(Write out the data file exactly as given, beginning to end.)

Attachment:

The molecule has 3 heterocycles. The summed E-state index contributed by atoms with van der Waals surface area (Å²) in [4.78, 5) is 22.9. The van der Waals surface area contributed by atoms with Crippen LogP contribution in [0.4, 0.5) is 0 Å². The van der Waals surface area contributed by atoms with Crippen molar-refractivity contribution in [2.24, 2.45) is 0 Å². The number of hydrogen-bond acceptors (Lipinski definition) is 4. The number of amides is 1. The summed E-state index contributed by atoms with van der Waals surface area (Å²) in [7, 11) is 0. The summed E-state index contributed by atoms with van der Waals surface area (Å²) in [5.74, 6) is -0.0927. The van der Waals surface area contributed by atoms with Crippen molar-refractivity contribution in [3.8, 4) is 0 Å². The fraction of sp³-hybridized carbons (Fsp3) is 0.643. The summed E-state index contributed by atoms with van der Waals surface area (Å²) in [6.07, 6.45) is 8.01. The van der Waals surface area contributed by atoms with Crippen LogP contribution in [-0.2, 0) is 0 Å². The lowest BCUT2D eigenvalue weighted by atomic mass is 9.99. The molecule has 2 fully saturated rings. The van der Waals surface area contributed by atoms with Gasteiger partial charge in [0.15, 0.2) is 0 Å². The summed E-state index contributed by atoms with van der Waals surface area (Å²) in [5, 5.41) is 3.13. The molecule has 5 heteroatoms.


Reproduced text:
The molecule has 3 heterocycles. The summed E-state index contributed by atoms with van der Waals surface area (Å²) in [4.78, 5) is 22.9. The van der Waals surface area contributed by atoms with Crippen LogP contribution in [0.4, 0.5) is 0 Å². The van der Waals surface area contributed by atoms with Crippen molar-refractivity contribution in [2.24, 2.45) is 0 Å². The number of hydrogen-bond acceptors (Lipinski definition) is 4. The number of amides is 1. The summed E-state index contributed by atoms with van der Waals surface area (Å²) in [7, 11) is 0. The summed E-state index contributed by atoms with van der Waals surface area (Å²) in [5.74, 6) is -0.0927. The van der Waals surface area contributed by atoms with Crippen molar-refractivity contribution in [3.8, 4) is 0 Å². The fraction of sp³-hybridized carbons (Fsp3) is 0.643. The summed E-state index contributed by atoms with van der Waals surface area (Å²) in [6.07, 6.45) is 8.01. The van der Waals surface area contributed by atoms with Crippen LogP contribution in [-0.2, 0) is 0 Å². The lowest BCUT2D eigenvalue weighted by atomic mass is 9.99. The molecule has 2 fully saturated rings. The van der Waals surface area contributed by atoms with Gasteiger partial charge in [0.15, 0.2) is 0 Å². The summed E-state index contributed by atoms with van der Waals surface area (Å²) in [5, 5.41) is 3.13. The molecule has 5 heteroatoms.